Upgraded pedestrian ramps and kerbs in Orange have been labelled safety risks for people with visual impairments.
Guide Dogs NSW/ACT has warned Orange City Council after a man and his guide dog walked onto the road at the corner of Sale and March streets unaware he had left the footpath.
Mobility instructor Adrian Mielke said the unnamed man and guide dog were lucky there was no traffic.
“I was working with the client and he had to cross the road,” he said.
“The slope on the kerb was so gradual he didn’t realise he’d gone on the road.”
Mr Mielke has called for tactile ground surface indicators [TGSIs] to be placed at the new ramps.
Mr Mielke said the gradient of some ramps was so gradual they did not meet Australian Standards for locations without TGSIs while other ramps did not have any gradient.
“At March Street and Lords Place there is no gradient whatsoever and it has been done up recently,” he said.
Mr Mielke helped prepare the Guide Dog NSW/ACT submission to council in which he said there were “serious safety implications” for people with vision impairments.
“It is fantastic that council is upgrading kerbs and footpaths around town. However, we have been experiencing problems with the new kerbs and uneven footpaths,” he said.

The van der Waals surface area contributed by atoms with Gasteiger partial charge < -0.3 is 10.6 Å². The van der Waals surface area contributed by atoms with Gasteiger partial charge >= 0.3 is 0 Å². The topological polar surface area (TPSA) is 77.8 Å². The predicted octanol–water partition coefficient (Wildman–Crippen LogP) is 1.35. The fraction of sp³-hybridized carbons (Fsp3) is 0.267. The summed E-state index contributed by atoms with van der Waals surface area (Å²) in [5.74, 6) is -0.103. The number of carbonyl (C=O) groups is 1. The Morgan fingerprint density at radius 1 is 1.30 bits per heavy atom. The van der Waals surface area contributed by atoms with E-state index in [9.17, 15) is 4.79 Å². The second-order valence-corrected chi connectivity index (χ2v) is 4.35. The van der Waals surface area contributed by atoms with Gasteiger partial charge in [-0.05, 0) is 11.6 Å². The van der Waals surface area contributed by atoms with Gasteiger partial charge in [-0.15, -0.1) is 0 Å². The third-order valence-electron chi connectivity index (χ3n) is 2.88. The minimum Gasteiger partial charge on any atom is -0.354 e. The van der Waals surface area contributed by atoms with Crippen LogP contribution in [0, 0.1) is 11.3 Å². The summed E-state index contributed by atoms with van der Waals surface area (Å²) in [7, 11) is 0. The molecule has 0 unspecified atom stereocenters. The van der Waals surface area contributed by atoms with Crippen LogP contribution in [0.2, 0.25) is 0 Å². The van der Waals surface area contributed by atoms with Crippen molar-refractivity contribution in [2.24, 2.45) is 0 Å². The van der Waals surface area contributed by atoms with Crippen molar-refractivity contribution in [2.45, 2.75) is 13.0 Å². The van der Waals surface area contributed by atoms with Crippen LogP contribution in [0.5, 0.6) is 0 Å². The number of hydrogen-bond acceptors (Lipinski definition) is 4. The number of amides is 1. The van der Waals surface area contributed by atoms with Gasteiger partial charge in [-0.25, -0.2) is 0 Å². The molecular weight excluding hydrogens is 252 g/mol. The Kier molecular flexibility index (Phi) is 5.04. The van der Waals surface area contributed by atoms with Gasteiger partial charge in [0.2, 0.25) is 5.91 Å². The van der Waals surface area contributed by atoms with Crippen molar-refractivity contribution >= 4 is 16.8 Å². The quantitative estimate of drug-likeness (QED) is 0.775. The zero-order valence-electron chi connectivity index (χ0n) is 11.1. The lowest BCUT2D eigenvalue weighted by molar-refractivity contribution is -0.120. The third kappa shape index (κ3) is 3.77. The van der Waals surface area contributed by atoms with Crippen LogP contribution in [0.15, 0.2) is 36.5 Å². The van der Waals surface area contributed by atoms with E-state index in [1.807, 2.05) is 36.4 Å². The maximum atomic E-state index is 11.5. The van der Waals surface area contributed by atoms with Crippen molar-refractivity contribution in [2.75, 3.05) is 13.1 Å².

Orange resident Matthew Goodacre worked with Mr Mielke on the submission.
Mr Goodacre, who has a visual impairment, said he had also struggled with the new ramps as it was difficult to detect where the footpath met the road.
“You don’t even pick it up when you’re walking,” he said.
He said the TGSIs were important for safety.
“You can feel it whether you’ve got a guide dog or a cane,” he said.
Mayor Reg Kidd said council would improve the safety at the new ramps.
He said they would provide the TGSIs where required.
“That is a reasonable and cost effective solution. It is something that we have on the radar,” he said.
Cr Kidd said council was working to upgrade footpaths and intersections.
He said the upgraded ramps and kerbs did comply with safety standards.